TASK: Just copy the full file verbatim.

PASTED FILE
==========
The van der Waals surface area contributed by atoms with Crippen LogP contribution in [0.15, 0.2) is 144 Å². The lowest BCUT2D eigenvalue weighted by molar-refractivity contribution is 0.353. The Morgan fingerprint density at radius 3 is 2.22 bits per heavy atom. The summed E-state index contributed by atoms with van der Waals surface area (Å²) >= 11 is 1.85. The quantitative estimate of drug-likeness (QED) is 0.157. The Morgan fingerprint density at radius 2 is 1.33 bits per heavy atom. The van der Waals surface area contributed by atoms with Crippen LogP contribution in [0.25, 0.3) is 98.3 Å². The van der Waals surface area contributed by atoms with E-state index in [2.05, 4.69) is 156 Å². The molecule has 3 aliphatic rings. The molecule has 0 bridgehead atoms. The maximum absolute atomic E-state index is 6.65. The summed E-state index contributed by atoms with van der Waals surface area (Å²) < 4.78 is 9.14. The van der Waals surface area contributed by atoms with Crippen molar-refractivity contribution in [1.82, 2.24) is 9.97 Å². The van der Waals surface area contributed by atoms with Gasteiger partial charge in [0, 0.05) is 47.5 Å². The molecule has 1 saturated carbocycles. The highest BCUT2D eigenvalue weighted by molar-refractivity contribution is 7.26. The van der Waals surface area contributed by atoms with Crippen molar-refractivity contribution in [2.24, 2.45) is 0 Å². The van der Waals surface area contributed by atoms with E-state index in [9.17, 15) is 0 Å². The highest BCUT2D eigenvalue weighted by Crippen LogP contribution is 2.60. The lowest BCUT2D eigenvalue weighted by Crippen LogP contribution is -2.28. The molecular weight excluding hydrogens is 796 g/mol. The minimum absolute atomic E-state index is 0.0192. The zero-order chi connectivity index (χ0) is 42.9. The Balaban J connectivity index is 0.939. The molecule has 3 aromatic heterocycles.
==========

The van der Waals surface area contributed by atoms with Crippen LogP contribution in [0.15, 0.2) is 144 Å². The lowest BCUT2D eigenvalue weighted by molar-refractivity contribution is 0.353. The Morgan fingerprint density at radius 3 is 2.22 bits per heavy atom. The summed E-state index contributed by atoms with van der Waals surface area (Å²) >= 11 is 1.85. The quantitative estimate of drug-likeness (QED) is 0.157. The Morgan fingerprint density at radius 2 is 1.33 bits per heavy atom. The van der Waals surface area contributed by atoms with Crippen LogP contribution in [0.25, 0.3) is 98.3 Å². The van der Waals surface area contributed by atoms with E-state index in [2.05, 4.69) is 156 Å². The molecule has 3 aliphatic rings. The molecule has 0 bridgehead atoms. The maximum absolute atomic E-state index is 6.65. The summed E-state index contributed by atoms with van der Waals surface area (Å²) < 4.78 is 9.14. The van der Waals surface area contributed by atoms with Crippen molar-refractivity contribution in [1.82, 2.24) is 9.97 Å². The van der Waals surface area contributed by atoms with Gasteiger partial charge in [0, 0.05) is 47.5 Å². The molecule has 1 saturated carbocycles. The highest BCUT2D eigenvalue weighted by molar-refractivity contribution is 7.26. The van der Waals surface area contributed by atoms with Crippen molar-refractivity contribution in [2.24, 2.45) is 0 Å². The van der Waals surface area contributed by atoms with E-state index in [9.17, 15) is 0 Å². The highest BCUT2D eigenvalue weighted by Crippen LogP contribution is 2.60. The lowest BCUT2D eigenvalue weighted by Crippen LogP contribution is -2.28. The molecular weight excluding hydrogens is 796 g/mol. The minimum absolute atomic E-state index is 0.0192. The zero-order chi connectivity index (χ0) is 42.9. The Balaban J connectivity index is 0.939. The molecule has 3 aromatic heterocycles.